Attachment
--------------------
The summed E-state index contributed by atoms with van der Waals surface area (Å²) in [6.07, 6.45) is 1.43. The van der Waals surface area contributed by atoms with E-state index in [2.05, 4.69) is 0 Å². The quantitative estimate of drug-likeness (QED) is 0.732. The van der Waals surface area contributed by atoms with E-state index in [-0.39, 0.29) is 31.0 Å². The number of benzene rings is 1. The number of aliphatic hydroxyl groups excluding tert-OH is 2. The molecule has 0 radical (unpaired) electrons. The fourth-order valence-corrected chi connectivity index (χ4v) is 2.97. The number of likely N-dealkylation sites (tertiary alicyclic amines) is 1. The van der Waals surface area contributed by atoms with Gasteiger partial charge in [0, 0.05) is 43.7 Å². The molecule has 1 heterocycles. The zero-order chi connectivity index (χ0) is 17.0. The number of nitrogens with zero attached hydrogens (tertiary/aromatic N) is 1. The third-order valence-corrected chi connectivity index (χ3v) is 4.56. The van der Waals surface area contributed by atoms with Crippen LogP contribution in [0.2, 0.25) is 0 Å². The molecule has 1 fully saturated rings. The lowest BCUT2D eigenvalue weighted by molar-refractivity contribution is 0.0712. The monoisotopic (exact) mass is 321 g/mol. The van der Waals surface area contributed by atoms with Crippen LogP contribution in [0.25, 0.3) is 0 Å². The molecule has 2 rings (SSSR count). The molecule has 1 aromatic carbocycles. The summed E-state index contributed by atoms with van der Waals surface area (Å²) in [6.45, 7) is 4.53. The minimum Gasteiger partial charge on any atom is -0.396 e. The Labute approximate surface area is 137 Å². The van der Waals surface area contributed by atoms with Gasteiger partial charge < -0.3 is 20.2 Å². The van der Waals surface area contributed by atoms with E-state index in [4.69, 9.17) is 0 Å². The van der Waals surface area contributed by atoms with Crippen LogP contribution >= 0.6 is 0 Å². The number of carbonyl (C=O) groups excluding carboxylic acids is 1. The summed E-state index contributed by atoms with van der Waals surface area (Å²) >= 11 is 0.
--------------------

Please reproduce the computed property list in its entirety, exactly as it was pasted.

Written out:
The summed E-state index contributed by atoms with van der Waals surface area (Å²) in [6.07, 6.45) is 1.43. The van der Waals surface area contributed by atoms with E-state index in [2.05, 4.69) is 0 Å². The quantitative estimate of drug-likeness (QED) is 0.732. The van der Waals surface area contributed by atoms with E-state index in [-0.39, 0.29) is 31.0 Å². The number of benzene rings is 1. The number of aliphatic hydroxyl groups excluding tert-OH is 2. The molecule has 0 radical (unpaired) electrons. The fourth-order valence-corrected chi connectivity index (χ4v) is 2.97. The number of likely N-dealkylation sites (tertiary alicyclic amines) is 1. The van der Waals surface area contributed by atoms with Gasteiger partial charge in [0, 0.05) is 43.7 Å². The molecule has 1 heterocycles. The zero-order chi connectivity index (χ0) is 17.0. The number of nitrogens with zero attached hydrogens (tertiary/aromatic N) is 1. The third-order valence-corrected chi connectivity index (χ3v) is 4.56. The van der Waals surface area contributed by atoms with Crippen LogP contribution in [0.2, 0.25) is 0 Å². The molecule has 1 fully saturated rings. The lowest BCUT2D eigenvalue weighted by molar-refractivity contribution is 0.0712. The monoisotopic (exact) mass is 321 g/mol. The van der Waals surface area contributed by atoms with Crippen LogP contribution in [0.25, 0.3) is 0 Å². The molecule has 2 rings (SSSR count). The molecule has 1 aromatic carbocycles. The summed E-state index contributed by atoms with van der Waals surface area (Å²) in [6.45, 7) is 4.53. The minimum Gasteiger partial charge on any atom is -0.396 e. The Labute approximate surface area is 137 Å². The van der Waals surface area contributed by atoms with Gasteiger partial charge < -0.3 is 20.2 Å². The van der Waals surface area contributed by atoms with E-state index in [4.69, 9.17) is 0 Å². The van der Waals surface area contributed by atoms with Crippen LogP contribution >= 0.6 is 0 Å². The number of carbonyl (C=O) groups excluding carboxylic acids is 1. The summed E-state index contributed by atoms with van der Waals surface area (Å²) >= 11 is 0.